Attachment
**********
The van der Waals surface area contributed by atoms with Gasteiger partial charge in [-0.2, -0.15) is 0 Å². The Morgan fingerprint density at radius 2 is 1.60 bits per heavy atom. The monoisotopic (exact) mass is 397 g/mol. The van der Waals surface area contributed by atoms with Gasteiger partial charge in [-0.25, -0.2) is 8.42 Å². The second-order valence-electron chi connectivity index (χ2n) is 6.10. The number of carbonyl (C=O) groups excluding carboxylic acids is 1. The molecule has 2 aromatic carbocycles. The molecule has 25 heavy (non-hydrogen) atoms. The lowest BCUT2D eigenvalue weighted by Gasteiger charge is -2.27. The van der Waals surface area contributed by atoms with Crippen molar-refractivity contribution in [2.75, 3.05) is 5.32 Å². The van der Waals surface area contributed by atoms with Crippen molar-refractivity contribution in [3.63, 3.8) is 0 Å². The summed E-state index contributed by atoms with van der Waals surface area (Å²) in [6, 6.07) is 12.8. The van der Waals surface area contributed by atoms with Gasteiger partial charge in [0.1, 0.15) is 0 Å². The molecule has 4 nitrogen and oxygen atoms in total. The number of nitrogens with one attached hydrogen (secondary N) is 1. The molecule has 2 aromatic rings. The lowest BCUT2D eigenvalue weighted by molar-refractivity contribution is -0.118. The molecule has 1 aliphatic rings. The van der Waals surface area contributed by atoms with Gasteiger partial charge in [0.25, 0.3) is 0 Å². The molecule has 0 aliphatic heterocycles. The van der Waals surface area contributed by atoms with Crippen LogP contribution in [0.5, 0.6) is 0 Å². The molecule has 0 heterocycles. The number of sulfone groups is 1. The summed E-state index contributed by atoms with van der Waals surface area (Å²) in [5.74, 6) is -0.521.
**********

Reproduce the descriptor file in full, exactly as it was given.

The van der Waals surface area contributed by atoms with Gasteiger partial charge in [-0.2, -0.15) is 0 Å². The Morgan fingerprint density at radius 2 is 1.60 bits per heavy atom. The monoisotopic (exact) mass is 397 g/mol. The van der Waals surface area contributed by atoms with Gasteiger partial charge in [-0.25, -0.2) is 8.42 Å². The second-order valence-electron chi connectivity index (χ2n) is 6.10. The number of carbonyl (C=O) groups excluding carboxylic acids is 1. The molecule has 2 aromatic carbocycles. The molecule has 25 heavy (non-hydrogen) atoms. The lowest BCUT2D eigenvalue weighted by Gasteiger charge is -2.27. The van der Waals surface area contributed by atoms with Crippen molar-refractivity contribution in [2.75, 3.05) is 5.32 Å². The van der Waals surface area contributed by atoms with Crippen molar-refractivity contribution in [3.63, 3.8) is 0 Å². The summed E-state index contributed by atoms with van der Waals surface area (Å²) in [6, 6.07) is 12.8. The van der Waals surface area contributed by atoms with Gasteiger partial charge in [0.1, 0.15) is 0 Å². The molecule has 4 nitrogen and oxygen atoms in total. The number of nitrogens with one attached hydrogen (secondary N) is 1. The molecule has 2 aromatic rings. The lowest BCUT2D eigenvalue weighted by molar-refractivity contribution is -0.118. The molecule has 1 aliphatic rings. The van der Waals surface area contributed by atoms with Gasteiger partial charge in [0.25, 0.3) is 0 Å². The molecule has 0 aliphatic heterocycles. The van der Waals surface area contributed by atoms with Crippen LogP contribution in [0.5, 0.6) is 0 Å². The molecule has 0 heterocycles. The number of sulfone groups is 1. The summed E-state index contributed by atoms with van der Waals surface area (Å²) in [5.74, 6) is -0.521.